Obituary: Joseph C. Harsch

JOSEPH C. HARSCH - he was always most insistent on the inclusion of his middle initial in his byline - was an outstanding American writer on foreign affairs. He contributed to the Christian Science Monitor for well over 60 years. British listeners may recall his stimulating BBC broadcasts in the American Commentary series started by Raymond Gram Swing. Harsch was a foreign correspondent who had a happy knack of managing to be at the right place at the right time.

He was a young reporter for the Christian Science Monitor in Washington when Herbert Hoover began to grasp the magnitude of the Great Depression, and when Franklin Roosevelt inaugurated the New Deal to tackle it. He was in London on 3 September 1939 when Neville Chamberlain announced the declaration of war against Germany. Soon afterwards he was in Berlin, the first correspondent to cover both sides in the Second World War. He was in Hawaii, on his way to the Soviet Union, on 7 December 1941 when the Japanese attacked Pearl Harbor. He was with General Douglas MacArthur in Australia when he made his famous "I shall return" speech. He reported from the liberated concentration camps in 1945. He travelled behind the newly forged Iron Curtain in 1947 and 1949.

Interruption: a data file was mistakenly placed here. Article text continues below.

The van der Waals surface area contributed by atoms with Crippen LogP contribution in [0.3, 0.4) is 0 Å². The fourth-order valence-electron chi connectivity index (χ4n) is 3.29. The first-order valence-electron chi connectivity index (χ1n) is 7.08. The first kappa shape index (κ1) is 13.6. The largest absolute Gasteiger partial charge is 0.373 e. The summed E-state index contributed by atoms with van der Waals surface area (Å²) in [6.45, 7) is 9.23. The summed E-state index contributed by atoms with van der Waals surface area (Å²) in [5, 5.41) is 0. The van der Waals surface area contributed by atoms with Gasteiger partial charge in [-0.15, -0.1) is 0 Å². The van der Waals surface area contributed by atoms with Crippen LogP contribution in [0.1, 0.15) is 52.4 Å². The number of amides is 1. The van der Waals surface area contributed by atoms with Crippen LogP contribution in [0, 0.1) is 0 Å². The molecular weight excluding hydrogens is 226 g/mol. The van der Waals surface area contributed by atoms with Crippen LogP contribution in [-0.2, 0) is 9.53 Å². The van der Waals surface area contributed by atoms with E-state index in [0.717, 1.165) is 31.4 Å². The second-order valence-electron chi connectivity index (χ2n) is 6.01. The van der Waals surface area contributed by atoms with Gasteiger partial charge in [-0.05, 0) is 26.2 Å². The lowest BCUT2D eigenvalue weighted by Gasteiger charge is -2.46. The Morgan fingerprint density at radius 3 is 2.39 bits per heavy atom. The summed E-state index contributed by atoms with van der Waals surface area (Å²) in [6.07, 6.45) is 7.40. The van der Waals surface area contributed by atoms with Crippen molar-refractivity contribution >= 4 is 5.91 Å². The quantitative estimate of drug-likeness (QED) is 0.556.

Harsch's book The Curtain Isn't Iron, published in 1950, challenged the then prevalent American assumption that war with the Soviet Union was ultimately inevitable. He was one of the first to foretell the eventual collapse of Russian domination of Eastern Europe. His earlier book Pattern of Conquest, issued in 1941 before America entered the war, brilliantly analysed the German drive for power.

He was not only a good eyewitness reporter of the major events of the 20th century for the Christian Science Monitor and for all three of the major broadcasting networks. He was also steeped in history and able to relate those events to their wider historical context.

Harsch was a lightly built man with a beaky nose and a puckish sense of humour. He grew up in Ohio, where his father had become a Christian Scientist. He studied history at Williams College in Massachusetts, writing the thesis for his MA degree on the Hundred Years War. He then came for further education to Corpus Christi, Cambridge. His dispatches and columns were always rich in historical allusions and comparisons.

It was when he was the bureau chief of the Christian Science Monitor in Berlin that Harsch made his first broadcasts, covering on occasion for William Shirer, the famous Berlin correspondent of the Columbia Broadcasting System, who had been the earliest recruit of Edward R. Murrow, CBS's chief war correspondent. In 1943 Harsch, by that time no longer a foreign correspondent, also joined CBS. From then until 1949, in addition to writing a column for the Christian Science Monitor, he broadcast a regular thoughtful news analysis from the CBS Washington station WTOP.

When Raymond Gram Swing relinquished the weekly American Commentary towards the end of the war the BBC replaced him with Harsch, speaking from Washington, alternating with Clifton Utley, speaking from Chicago. Harsch's familiarity with Britain and his clarity of thought made him an ideal interpreter of developments in the American capital.